(thanks to Kristina Doernte, fall 2003 rs20 student, for the illustrations)
Jesus is a man chosen for special divine sonship (like David).
Jesus is created, not begotten; not God made human, but an inspired prophet.
Contemporary schools: Islam, early Unitarianism.
A church merely stressing Jesus as teacher or example is functionally Ebionite.
|III. Jesus as Overachiever: Adoptionism
Jesus becomes divine during his life (at his baptism?).
Jesus is chosen for his prior human virtue.
Sonship is reduced to obedience; Jesus' relationship with God is just moral.
Jesus' righteous example shows the way to our salvation (cf. Roger Bannister).
Contemporary school: Mormonism?
A legalistic church is functionally adoptionist.
|IV. Jesus as Alter Ego: Nestorianism
Christ's two persons are united morally, with adoptionistic consequences.
Contemporary school: Churches of the East.
A Jesus struggling between divine and human is functionally Nestorian.
|V. Jesus as Poseur: Docetism (cf. 1 John 4:1-3a)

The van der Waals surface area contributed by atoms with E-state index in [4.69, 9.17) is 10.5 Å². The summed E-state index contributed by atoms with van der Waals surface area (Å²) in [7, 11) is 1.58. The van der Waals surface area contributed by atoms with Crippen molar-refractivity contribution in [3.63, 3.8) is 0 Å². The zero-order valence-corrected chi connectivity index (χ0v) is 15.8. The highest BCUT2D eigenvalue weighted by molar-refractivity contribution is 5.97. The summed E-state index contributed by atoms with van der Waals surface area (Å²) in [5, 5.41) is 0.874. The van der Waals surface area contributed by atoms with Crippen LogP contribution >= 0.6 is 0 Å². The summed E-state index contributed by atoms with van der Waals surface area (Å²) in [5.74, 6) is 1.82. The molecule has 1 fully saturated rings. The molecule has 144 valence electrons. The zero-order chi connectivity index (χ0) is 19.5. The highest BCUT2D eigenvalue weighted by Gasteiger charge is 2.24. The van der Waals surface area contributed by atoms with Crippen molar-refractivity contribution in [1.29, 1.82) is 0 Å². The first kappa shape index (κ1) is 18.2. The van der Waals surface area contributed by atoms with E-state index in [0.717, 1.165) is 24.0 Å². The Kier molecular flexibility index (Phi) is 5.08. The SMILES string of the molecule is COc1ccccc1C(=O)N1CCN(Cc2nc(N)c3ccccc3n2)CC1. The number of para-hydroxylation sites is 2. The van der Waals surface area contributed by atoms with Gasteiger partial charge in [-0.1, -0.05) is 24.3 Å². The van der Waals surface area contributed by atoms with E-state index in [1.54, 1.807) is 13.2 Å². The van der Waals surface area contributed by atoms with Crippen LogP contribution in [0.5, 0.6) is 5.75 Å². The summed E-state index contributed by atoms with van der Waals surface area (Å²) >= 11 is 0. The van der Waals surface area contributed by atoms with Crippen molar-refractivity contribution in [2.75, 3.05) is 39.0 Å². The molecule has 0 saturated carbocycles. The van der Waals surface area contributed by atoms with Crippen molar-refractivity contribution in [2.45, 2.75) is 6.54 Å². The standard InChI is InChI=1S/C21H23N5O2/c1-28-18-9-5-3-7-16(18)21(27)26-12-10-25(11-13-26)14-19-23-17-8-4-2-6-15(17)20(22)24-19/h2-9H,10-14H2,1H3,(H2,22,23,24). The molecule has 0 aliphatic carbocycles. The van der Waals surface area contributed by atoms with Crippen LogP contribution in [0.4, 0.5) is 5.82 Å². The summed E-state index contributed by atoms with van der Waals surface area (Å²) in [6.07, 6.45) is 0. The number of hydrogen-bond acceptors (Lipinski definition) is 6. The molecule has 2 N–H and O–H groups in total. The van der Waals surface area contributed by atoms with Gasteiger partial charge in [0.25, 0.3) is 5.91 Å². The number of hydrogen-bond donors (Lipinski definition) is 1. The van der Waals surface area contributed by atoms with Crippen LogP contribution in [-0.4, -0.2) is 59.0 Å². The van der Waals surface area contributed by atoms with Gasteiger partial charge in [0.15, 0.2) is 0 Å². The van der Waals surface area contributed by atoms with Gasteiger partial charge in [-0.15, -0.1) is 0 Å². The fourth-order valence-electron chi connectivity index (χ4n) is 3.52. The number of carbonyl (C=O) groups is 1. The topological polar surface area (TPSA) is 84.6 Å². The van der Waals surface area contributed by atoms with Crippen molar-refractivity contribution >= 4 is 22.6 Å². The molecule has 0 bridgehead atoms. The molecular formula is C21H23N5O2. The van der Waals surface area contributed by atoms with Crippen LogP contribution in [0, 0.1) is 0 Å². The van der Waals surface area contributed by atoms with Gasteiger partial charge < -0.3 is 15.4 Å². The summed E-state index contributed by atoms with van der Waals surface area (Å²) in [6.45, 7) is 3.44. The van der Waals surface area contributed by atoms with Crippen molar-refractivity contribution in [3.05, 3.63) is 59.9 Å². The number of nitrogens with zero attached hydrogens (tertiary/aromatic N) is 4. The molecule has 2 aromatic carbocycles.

Some Gnostics: the body of Christ wasn't real, but a mere appearance.
Respect for God's transcendence and Christ's divinity excludes his commonality with us.
Jesus is like Clark Kent, or Jake Sully in Avatar.
Contemporary school: Hindus, some New Age Gnostics.
Christians who concentrate on Jesus' divinity are functionally Docetic.
The Borg, or a business acquisition, or an alloy (cf. patristic 'hot iron').
Infinity plus finity: Unity comes at the cost of humanity (and perhaps divinity).
Contemporary schools: Sufism; some Buddhisms?
Spiritualistic or transcendentalist Christian attitudes are often monophysite.
|VII. Jesus as the Terminator: Apollinarianism
Apollinarianius: The logos was a divine mind or soul in Jesus' human body.
Jesus' humanity is partial; is he tempted? did he suffer? has Jesus really redeemed humanity?
Churches where Jesus' mind or intelligence is not human are Apollinarian.
Contemporary school: some evangelicals?
VIII. Jesus as Dilbert: Arianism
1. Christmas celebrates "Emmanuel" (Isa 7:14 and 8:8-10, Matt 1:23), affirming all three affirmations.
2. Respect for Mary honors her role in Jesus' incarnation.